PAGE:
A lot of search and rescue situations in Alaska involve someone missing or injured in the wilderness. But in the case of an earthquake or avalanche, first responders need to be equally prepared to search for or treat someone in a collapsed building.
An exercise held recently in Juneau provided that training for emergency workers from around the state. And they learned from a Washington group that has unique expertise and experience in responding to these kinds of disasters.
Retired physician assistant Iola Young has rolled out an air mattress and a sleeping bag next to a large shipping container. She’s brought a good book.
“And breakfast and lunch, and they provided me with earplugs and safety glasses,” says Young. “I’m set.”
She and a dummy are role-playing as victims of a building collapse.
“My friend here is unconscious and slowly dying. And needs help. Just needs help. That’s all that I know,” Young laughs.
There are three shipping containers arranged to represent the ceiling and a few walls of the damaged building Young is trapped in, like an open-sided giant dollhouse without any furniture.
But rescuers have discovered the building’s entrance is damaged. Before they can safely enter, they need to fabricate wood shoring on the spot.
This exercise is part of urban search and rescue training. First responders from around the state are learning how to locate and treat victims in an urban environment that’s been wrecked by a massive earthquake, a major avalanche, or a mudslide like the one that killed three people in Sitka in 2015.
The teachers of the course have unfortunate expertise in this subject. They responded to the 2014 Oso mudslide in Washington state that killed 43 people and wrecked dozens of homes. It was the deadliest mudslide of its kind in U.S. history.
“If you could imagine if somebody just took a bunch of mud and trees and houses and put them in a blender, then dumped it out on the ground. That’s really what it was like,” said Master Sgt. Chris Martin of the Washington National Guard‘s 10th Homeland Response Force. “There was hardly any structure left. The houses were pancaked.”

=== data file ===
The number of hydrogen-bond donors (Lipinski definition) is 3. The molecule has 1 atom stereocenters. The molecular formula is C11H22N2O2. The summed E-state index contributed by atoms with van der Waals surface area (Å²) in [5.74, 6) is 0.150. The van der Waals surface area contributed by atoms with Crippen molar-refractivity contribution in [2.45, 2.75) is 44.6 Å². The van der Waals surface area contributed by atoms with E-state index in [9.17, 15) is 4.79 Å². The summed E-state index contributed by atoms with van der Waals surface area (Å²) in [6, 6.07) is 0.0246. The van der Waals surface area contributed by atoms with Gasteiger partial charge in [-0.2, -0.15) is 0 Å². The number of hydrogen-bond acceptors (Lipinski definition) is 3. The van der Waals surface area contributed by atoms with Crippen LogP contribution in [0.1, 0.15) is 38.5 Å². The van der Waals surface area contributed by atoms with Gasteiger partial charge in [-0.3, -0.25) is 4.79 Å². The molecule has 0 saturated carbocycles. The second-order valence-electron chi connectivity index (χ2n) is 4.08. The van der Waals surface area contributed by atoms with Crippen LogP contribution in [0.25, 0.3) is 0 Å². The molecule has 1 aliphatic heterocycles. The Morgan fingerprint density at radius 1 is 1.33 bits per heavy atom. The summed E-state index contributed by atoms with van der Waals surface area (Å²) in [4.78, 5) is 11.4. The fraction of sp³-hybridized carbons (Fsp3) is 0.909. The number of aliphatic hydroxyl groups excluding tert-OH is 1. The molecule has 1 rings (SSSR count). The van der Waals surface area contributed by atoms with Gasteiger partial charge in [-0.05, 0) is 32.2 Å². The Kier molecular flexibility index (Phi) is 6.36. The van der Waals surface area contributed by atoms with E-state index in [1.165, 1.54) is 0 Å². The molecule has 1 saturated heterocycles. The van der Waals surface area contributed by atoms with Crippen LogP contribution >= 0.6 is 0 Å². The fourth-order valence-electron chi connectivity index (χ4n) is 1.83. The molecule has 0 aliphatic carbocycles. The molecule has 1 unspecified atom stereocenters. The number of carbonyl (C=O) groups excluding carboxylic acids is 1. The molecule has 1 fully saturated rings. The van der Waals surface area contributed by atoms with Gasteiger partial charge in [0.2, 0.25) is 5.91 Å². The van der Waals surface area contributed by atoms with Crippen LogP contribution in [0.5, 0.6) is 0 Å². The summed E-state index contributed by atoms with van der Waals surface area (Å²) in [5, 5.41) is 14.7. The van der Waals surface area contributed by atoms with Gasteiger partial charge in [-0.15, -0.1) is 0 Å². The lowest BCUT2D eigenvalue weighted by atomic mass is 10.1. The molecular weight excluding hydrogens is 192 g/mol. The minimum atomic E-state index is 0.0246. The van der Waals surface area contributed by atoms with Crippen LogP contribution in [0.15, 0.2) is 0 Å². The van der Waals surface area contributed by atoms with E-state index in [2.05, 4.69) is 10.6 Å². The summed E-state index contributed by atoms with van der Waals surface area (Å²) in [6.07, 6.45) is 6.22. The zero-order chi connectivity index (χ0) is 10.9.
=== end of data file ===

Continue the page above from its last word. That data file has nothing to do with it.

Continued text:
Martin’s team specializes in searching confined spaces in collapsed buildings or wide-area searches, like for an avalanche or a mudslide like the Oso disaster.
“We drove across the state to the collapse site. We worked on the pile for 10 days straight,” Martin said. “By that time, it was a recovery operation and we were helping extract remains from the slide.”
Even though he’s based in Washington, Martin said his team could be asked to help if a disaster happened in Alaska, working alongside local responders.
Searching for people inside collapsed buildings is very different from searching for people lost in the woods. It requires different tools and different skills — even for dogs.
“In a building, your scent is all over the place, spilling out,” said Geoff Larson of SEADOGS, or Southeast Alaska Dogs Organized for Ground Search.
Larson and his dog Tango are practicing looking for victims in a dark, largely-vacant building. He said the wind may carry the scent in an ever-widening, cone-shaped path outdoors. But it’s different inside a building.
“Your scent is probably going to go up from you, because you’re 98.6 degrees Fahrenheit. It’s going to go up and hit the ceiling and on a cold wall. It’ll sink, or it might go up across a room, and the dog will come in,” Larson said.
There are also hazards in damaged buildings that the dogs aren’t used to outside. Things like hazardous materials, additional structural collapses, gas leaks or live electrical wires.
Young ends up hanging out in her sleeping bag next to the simulated building collapse for several hours.
Rescuers are drilling and jackhammering their way through a six-inch thick, reinforced concrete slab that is in their way. It’s grueling, punishing, time-consuming work.
In addition to practicing using power tools to extract victims from the building, the first responders also practicing talking to victims, getting important information about their health and situation, and keeping them calm.
“Can you touch him? Is he stuck under something?” asks Capital City Fire/Rescue’s Meghan Desloover, a rescue team leader for the exercise.
“He’s not stuck under anything,” Young answers. “He feels cold.”
“Do you know who he is?” Desloover asks.
“No, I don’t know,” Young responds.
Desloover later reassures Young that help is on the way. It just may take a while.
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